Area Boy Scouts earned their disabilities awareness merit badge at an event held by the Delaware County Board of Developmental Disabilities March 26 at the board's Lewis Center facility.

Area Boy Scouts earned their disabilities awareness merit badge at an event held by the Delaware County Board of Developmental Disabilities March 26 at the board's Lewis Center facility.

Thirty-eight Scouts attended the event, which the board plans to hold annually, said Craig Hill of DCBDD, who helped to orchestrate the event. This was the first time the board held the program.

The Scouts attended several classes to learn the myths and misconceptions about people with disabilities. They also learned about person-first language, which means talking to people with disabilities instead of talking about their disabilities, Hill said.

"The disabilities awareness badge teaches inclusion and helps Scouts understand the best way to talk with people with disabilities," said David Hudler of Recreation Unlimited, a retreat for mentally and physically challenged persons.

"It provides understanding so they know that people with disabilities can do anything," said Hudler, an Eagle Scout who also earned the disabilities awareness merit badge in his youth.

"When you have that understanding, it falls into place," said Shawn Dunaway, service support administrator with the DCBDD.

The Scouts also learned about many of the tools people with disabilities use daily for independent living.

Boy Scout Collin Finn of Portsmouth learned how to operate a conference room's heavy doors in a wheelchair without using the motorized door opener.

Hudler taught the Boy Scouts how to raise a wheelchair's front wheels to get over a curb that doesn't have a ramp and to avoid obstacles on a sidewalk.

"Popping a wheelie was hard," Finn said.

Hudler also instructed the scouts on playing wheelchair basketball. He has used a wheelchair since high school.

Adam Freeberg, of Troop 701 in Sunbury, said "steering the wheelchair" was challenging.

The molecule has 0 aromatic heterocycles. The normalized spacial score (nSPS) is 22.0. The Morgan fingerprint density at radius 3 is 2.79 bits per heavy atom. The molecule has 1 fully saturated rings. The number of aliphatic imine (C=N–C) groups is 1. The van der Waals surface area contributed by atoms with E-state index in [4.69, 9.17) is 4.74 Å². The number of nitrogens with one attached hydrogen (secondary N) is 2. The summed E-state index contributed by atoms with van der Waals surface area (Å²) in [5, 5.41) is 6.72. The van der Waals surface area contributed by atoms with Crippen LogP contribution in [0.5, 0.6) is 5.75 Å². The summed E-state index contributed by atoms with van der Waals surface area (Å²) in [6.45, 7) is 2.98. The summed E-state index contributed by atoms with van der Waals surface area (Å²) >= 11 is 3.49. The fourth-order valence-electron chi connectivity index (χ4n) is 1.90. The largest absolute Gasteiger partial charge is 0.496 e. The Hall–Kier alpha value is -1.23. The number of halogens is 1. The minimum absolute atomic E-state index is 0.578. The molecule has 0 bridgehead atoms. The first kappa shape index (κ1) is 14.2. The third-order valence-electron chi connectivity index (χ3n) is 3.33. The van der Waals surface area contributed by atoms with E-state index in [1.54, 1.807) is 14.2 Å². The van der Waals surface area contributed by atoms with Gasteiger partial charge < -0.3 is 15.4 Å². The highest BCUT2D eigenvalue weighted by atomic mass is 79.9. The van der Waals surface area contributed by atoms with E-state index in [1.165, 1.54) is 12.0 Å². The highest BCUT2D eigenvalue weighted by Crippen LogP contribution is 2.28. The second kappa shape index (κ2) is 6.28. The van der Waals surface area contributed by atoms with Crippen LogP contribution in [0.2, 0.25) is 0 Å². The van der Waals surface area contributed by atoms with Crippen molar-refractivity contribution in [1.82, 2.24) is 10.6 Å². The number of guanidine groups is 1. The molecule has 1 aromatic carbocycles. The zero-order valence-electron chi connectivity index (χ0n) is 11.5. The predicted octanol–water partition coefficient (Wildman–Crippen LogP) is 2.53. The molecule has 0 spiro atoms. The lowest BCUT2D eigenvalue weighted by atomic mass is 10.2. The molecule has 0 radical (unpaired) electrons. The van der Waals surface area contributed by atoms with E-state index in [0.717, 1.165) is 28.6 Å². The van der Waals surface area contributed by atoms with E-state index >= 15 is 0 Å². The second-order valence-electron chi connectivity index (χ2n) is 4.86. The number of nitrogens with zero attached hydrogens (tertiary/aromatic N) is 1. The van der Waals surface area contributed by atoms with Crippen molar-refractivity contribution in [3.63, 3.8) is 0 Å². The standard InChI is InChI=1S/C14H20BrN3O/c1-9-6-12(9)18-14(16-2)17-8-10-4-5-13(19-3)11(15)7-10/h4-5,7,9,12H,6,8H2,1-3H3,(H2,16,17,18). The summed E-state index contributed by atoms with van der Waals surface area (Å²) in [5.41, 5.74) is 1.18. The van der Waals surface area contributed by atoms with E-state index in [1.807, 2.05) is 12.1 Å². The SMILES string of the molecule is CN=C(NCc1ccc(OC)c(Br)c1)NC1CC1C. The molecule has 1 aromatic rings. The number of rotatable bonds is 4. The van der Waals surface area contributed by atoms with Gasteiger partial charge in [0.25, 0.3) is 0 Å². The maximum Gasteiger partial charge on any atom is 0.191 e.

"You have to figure out which (wheel) to turn forward and which one to move backward," Freeberg said.

Dunaway, who has used a wheelchair for 20 years, said maneuvering through doorways is an important skill, "one encountered every day."

Though it's second nature to him now, Dunaway said, one of the most difficult things to learn about using a wheelchair is "a continuous push up or down a ramp, and controlling the chair when going down a ramp."

The merit badge program is a way to "raise awareness that (people with disabilities) do the same things as other people," said Cory Grywalski, DCBDD's virtual communications coordinator.

The Boy Scouts also learned from DCBDD director Bob Morgan about services that the board offers, including a special needs registry for emergency services.

"Organizations like Boy Scouts, Girl Scouts, 4-H and others train our youth and future leaders. Boy Scouts of America offers a merit badge on disabilities awareness to foster understanding of individuals with disabilities. It was a great opportunity for the Delaware County Board of Developmental Disabilities to sponsor this merit badge training and to share information with these young men, their leaders and many of their families. We were very impressed with what the scouts already knew and the personal relationships that many had with individuals with disabilities. We believe that as a result of such scouting experiences, individuals with disabilities will be better served and valued in the community," Morgan said.

"Two of our employees, Craig Hill and Keith Matlack, are scout leaders and worked very hard to organize this event. It was a great success and our plans are to make this an annual event and work with other youth leadership organizations," he said.

The disabilities awareness merit badge dates to 1993, said Peter Fenimore, who helped with the event. He is senior district executive of the Simon Kenton Council of the Boy Scouts of America.

"The importance of the badge is that scouting tries to be inclusive and make folks aware that there is great diversity in the world and that scouts come from various households and experiences," Fenimore said.

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